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Kiddushin 19

Consent at any age.

Earlier this week, we arrived at the second mishnah of this chapter, which shifts the focus of discussion from how a woman is acquired in kiddushin to how a Hebrew slave is acquired.

The methods of kinyan (acquisition) differ somewhat, but today the Gemara brings things together and explores the possibility of a man marrying a woman he has acquired as a maidservant.

By way of background: A father may sell his daughter into servitude when she is a minor. The term of her servitude is six years or until she reaches majority; during this time, the Torah permits the master or his son to marry her in a marriage known as yiud. Yiud ends the girl’s term of servitude and she becomes the full wife of the master or his son. Unlike kiddushin with a free woman, which is usually enacted through money, the betrothal of a maidservant in the case of yiud does not involve money changing hands. 

Let’s recall that for kiddushin to take effect both parties must have the intent to marry. Since children are considered too young to have this intention, a betrothal between a boy and a girl does not take effect; however, the fathers of these children can act on their behalf and enact a betrothal. But in the case of yiud, the father of the underage maidservant is not part of the equation. So how can she become betrothed without being of age or having a father to consent?

The Gemara’s exploration of a beraita (early rabbinic teaching) cited at the top of our daf provides an answer:

Rav Avyu said in the name of Rabbi Yannai: Yiud can only involve an adult; yiud can only be performed with intent.

The Gemara ponders the meaning of this second statement:

Are there really two separate laws? No. In the second clause, the beraita is stating the reason for the first clause: What is the reason why yiud can only involve an adult? Because yiud can only be performed with intent.

The logic makes sense, but if this explanation is in fact true, then it would appear that yiud could never happen — because the very situation that creates the possibility of yiud (namely, a girl being a maidservant in another man’s home) can only involve a minor! The Gemara doesn’t seem to like this answer, perhaps because of the problem it presents to us, and it immediately gives us a second one: 

Or if you prefer, say: What does the beraita mean by “with intent”? It means with her intent.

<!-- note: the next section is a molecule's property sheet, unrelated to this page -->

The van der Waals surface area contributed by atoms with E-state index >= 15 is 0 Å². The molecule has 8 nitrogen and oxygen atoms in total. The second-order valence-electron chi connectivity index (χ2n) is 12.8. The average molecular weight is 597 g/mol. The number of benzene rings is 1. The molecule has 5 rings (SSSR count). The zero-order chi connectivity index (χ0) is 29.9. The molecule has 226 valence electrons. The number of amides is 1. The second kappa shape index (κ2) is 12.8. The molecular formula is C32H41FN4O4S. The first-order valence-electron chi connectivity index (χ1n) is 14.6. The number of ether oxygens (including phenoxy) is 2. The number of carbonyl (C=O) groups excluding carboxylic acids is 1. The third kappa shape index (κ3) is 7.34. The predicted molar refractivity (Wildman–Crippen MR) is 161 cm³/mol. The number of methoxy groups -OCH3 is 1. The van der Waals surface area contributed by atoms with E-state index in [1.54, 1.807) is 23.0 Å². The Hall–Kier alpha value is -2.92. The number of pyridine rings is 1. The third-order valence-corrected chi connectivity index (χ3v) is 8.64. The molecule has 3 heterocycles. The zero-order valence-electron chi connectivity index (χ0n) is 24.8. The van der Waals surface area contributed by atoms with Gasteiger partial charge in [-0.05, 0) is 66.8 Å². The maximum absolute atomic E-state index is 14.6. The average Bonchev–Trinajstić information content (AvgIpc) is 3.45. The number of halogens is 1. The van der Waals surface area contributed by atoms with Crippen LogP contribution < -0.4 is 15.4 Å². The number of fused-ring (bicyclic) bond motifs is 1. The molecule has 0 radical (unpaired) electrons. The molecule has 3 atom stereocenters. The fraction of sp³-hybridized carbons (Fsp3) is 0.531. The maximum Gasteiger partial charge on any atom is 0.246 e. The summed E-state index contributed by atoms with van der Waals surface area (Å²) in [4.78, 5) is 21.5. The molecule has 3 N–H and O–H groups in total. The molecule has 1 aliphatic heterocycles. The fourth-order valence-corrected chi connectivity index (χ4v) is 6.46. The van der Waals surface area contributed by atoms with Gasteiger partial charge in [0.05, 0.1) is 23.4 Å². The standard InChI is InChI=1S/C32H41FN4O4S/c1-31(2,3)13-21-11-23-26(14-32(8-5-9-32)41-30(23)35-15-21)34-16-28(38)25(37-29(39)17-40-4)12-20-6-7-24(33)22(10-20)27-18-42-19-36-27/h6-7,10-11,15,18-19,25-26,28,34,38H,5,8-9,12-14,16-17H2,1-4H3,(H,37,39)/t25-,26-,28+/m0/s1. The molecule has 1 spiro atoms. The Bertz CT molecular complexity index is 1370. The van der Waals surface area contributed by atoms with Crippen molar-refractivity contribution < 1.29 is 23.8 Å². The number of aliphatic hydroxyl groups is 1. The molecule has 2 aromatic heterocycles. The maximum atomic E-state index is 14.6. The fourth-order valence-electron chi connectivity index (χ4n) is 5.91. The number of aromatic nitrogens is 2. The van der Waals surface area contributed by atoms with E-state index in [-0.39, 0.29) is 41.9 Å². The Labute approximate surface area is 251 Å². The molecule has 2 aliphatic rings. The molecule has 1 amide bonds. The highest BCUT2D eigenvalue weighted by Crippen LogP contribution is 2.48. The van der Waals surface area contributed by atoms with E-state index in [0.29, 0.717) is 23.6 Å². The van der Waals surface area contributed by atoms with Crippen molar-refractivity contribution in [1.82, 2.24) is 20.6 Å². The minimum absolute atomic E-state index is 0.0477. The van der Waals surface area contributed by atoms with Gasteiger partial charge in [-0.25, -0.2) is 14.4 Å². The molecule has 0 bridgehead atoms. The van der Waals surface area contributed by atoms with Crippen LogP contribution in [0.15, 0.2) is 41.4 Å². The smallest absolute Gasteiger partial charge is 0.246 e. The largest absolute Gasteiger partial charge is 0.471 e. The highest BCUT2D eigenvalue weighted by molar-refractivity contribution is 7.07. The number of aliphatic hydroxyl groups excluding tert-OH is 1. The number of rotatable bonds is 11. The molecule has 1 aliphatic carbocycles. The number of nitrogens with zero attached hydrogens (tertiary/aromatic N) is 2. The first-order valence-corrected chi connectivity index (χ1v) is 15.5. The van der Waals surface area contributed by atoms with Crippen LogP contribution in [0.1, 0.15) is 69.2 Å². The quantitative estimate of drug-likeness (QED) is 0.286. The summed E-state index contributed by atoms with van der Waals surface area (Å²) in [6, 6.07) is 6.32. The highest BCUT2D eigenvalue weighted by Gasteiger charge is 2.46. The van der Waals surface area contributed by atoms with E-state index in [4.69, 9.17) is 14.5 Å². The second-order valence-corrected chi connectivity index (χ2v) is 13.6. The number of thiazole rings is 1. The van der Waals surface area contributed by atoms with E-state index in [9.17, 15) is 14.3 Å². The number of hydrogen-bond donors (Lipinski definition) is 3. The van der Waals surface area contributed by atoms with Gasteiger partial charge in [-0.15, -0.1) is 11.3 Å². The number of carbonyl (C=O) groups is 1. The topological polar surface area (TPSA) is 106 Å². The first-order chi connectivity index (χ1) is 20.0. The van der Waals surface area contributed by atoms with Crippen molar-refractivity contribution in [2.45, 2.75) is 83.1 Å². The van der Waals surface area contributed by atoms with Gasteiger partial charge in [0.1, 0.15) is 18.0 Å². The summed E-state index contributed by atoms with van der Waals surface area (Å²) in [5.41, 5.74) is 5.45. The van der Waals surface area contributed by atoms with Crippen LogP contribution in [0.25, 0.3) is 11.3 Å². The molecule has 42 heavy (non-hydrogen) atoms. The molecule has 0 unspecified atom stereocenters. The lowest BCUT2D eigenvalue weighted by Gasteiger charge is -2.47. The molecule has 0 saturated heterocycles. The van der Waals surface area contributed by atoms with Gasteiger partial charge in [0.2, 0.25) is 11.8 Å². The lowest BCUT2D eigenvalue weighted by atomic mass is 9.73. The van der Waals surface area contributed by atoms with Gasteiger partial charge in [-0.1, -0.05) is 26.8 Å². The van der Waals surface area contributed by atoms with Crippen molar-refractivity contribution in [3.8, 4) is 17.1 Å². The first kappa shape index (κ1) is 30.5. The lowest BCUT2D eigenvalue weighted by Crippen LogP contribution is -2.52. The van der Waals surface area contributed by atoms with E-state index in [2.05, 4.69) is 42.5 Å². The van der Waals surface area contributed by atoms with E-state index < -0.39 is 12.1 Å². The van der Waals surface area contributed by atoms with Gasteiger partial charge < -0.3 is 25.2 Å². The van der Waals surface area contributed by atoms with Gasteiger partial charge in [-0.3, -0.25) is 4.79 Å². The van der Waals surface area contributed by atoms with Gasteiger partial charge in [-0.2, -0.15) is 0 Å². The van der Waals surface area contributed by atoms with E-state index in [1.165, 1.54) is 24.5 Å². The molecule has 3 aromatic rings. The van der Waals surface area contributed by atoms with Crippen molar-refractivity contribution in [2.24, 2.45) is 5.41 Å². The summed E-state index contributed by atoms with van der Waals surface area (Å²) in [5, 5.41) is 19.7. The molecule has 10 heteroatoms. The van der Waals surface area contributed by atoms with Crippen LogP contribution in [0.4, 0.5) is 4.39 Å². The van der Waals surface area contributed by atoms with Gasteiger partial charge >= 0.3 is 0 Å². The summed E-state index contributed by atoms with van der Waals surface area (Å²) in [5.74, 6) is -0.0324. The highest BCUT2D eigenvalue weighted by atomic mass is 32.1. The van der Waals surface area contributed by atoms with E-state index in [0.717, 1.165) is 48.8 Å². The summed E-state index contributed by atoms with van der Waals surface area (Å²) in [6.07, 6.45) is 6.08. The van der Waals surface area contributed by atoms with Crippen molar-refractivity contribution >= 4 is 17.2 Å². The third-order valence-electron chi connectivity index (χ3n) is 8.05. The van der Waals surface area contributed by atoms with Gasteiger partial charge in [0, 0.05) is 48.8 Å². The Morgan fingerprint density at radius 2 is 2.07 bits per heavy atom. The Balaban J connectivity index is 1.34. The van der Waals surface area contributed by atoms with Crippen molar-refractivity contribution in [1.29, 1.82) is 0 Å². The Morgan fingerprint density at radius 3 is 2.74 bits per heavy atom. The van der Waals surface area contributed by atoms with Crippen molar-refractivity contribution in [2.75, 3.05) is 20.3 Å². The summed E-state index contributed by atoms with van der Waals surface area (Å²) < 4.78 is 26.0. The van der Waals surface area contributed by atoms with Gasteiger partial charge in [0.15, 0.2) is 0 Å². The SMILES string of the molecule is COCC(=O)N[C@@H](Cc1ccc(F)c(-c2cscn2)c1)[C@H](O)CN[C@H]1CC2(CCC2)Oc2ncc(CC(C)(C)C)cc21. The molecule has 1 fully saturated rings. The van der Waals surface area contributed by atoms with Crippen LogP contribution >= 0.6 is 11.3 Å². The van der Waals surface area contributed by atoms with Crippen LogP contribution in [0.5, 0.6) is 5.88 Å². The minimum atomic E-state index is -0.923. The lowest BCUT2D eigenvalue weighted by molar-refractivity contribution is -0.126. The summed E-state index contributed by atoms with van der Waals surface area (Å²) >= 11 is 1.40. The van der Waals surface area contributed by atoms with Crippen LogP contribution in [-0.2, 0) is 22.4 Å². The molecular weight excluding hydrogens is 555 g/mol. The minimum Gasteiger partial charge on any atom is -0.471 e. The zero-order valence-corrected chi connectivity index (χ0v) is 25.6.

Now this is interesting. The “her” in question is a minor child. And because a minor cannot legally have intent, how can the Gemara claim that the words “with intent” mean “with her intent”? What is going on here?

The Gemara brings statements from two Amoraim (later rabbis) who each use a little exegetical word play to teach us that yiud must be treated differently from an ordinary marriage, and that its special circumstances create a situation in which a minor can and must consent to the betrothal: 

As Abaye, son of Rabbi Abbahu, taught: The verse “who did not designate her [ye’adah]” (Exodus 21:8), teaches that he is required to inform her [ya’adah] … This is referring to betrothal through designation … 

Rav Nahman bar Yitzhak said: The Merciful One states “designate her [ye’adah].” This unusual expression alludes to the halakhah that this act must be performed with her consent.

With this, the Gemara has done something amazing: It has ignored a halakhic principle in order to create a layer of protection for the maidservant who could easily be taken advantage of in her master’s home. In an ordinary situation, a minor girl’s father must consent to betrothal. But a young girl sold into servitude no longer has her father by her side to consent to her betrothal. Instead, she is subject to the whims of her master, which may or may not be in her best interests. Following the halakhah in this case would allow a man to marry his maidservant without anyone consenting to the marriage — which could be disastrous for the young girl.

In teaching that a yiud marriage cannot take effect without the knowledge and consent of the (minor) girl — who under most circumstances is considered unable to give legal consent — the Gemara implicitly reiterates an idea we encountered often in Tractate Gittin: Strict adherence to halakhah cannot come at the expense of a healthy and just social order. As we’ve said before, while studying these tractates remind us of the many ways that halakhah has subjugated women, it is also critical to recognize those moments where our sages drew the line. Once again, for the sake of tikkun olam, sometimes we have to bend the rules.

Read all of Kiddushin 19 on Sefaria.

This piece originally appeared in a My Jewish Learning Daf Yomi email newsletter sent on September 1st, 2023. If you are interested in receiving the newsletter, sign up here.

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